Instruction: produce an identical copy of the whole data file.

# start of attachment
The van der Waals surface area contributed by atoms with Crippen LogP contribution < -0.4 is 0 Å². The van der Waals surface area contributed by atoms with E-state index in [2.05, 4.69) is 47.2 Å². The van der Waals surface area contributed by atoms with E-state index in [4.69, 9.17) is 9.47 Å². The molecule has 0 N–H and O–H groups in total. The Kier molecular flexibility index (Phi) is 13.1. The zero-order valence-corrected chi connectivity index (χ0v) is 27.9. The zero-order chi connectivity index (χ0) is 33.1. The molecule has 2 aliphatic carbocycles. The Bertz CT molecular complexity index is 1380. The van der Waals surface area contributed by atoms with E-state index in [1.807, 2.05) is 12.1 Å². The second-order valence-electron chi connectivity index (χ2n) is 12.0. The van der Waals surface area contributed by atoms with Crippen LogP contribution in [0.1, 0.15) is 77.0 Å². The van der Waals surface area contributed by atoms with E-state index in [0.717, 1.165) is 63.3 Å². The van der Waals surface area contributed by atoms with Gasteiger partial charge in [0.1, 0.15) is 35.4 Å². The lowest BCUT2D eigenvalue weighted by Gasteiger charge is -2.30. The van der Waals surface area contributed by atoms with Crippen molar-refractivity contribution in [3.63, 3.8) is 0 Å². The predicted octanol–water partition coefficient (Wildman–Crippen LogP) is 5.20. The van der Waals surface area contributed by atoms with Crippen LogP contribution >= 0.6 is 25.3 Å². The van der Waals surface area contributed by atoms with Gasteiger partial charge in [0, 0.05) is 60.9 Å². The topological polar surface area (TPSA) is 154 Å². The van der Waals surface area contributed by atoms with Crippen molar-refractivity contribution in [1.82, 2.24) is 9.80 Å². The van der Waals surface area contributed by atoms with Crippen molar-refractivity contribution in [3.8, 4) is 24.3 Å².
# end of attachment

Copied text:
The van der Waals surface area contributed by atoms with Crippen LogP contribution < -0.4 is 0 Å². The van der Waals surface area contributed by atoms with E-state index in [2.05, 4.69) is 47.2 Å². The van der Waals surface area contributed by atoms with E-state index in [4.69, 9.17) is 9.47 Å². The molecule has 0 N–H and O–H groups in total. The Kier molecular flexibility index (Phi) is 13.1. The zero-order valence-corrected chi connectivity index (χ0v) is 27.9. The zero-order chi connectivity index (χ0) is 33.1. The molecule has 2 aliphatic carbocycles. The Bertz CT molecular complexity index is 1380. The van der Waals surface area contributed by atoms with E-state index in [1.807, 2.05) is 12.1 Å². The second-order valence-electron chi connectivity index (χ2n) is 12.0. The van der Waals surface area contributed by atoms with Crippen LogP contribution in [0.1, 0.15) is 77.0 Å². The van der Waals surface area contributed by atoms with E-state index in [0.717, 1.165) is 63.3 Å². The van der Waals surface area contributed by atoms with Gasteiger partial charge in [0.1, 0.15) is 35.4 Å². The lowest BCUT2D eigenvalue weighted by Gasteiger charge is -2.30. The van der Waals surface area contributed by atoms with Crippen molar-refractivity contribution in [3.63, 3.8) is 0 Å². The predicted octanol–water partition coefficient (Wildman–Crippen LogP) is 5.20. The van der Waals surface area contributed by atoms with Crippen LogP contribution >= 0.6 is 25.3 Å². The van der Waals surface area contributed by atoms with Gasteiger partial charge in [0, 0.05) is 60.9 Å². The topological polar surface area (TPSA) is 154 Å². The van der Waals surface area contributed by atoms with Crippen molar-refractivity contribution in [1.82, 2.24) is 9.80 Å². The van der Waals surface area contributed by atoms with Crippen molar-refractivity contribution in [3.8, 4) is 24.3 Å².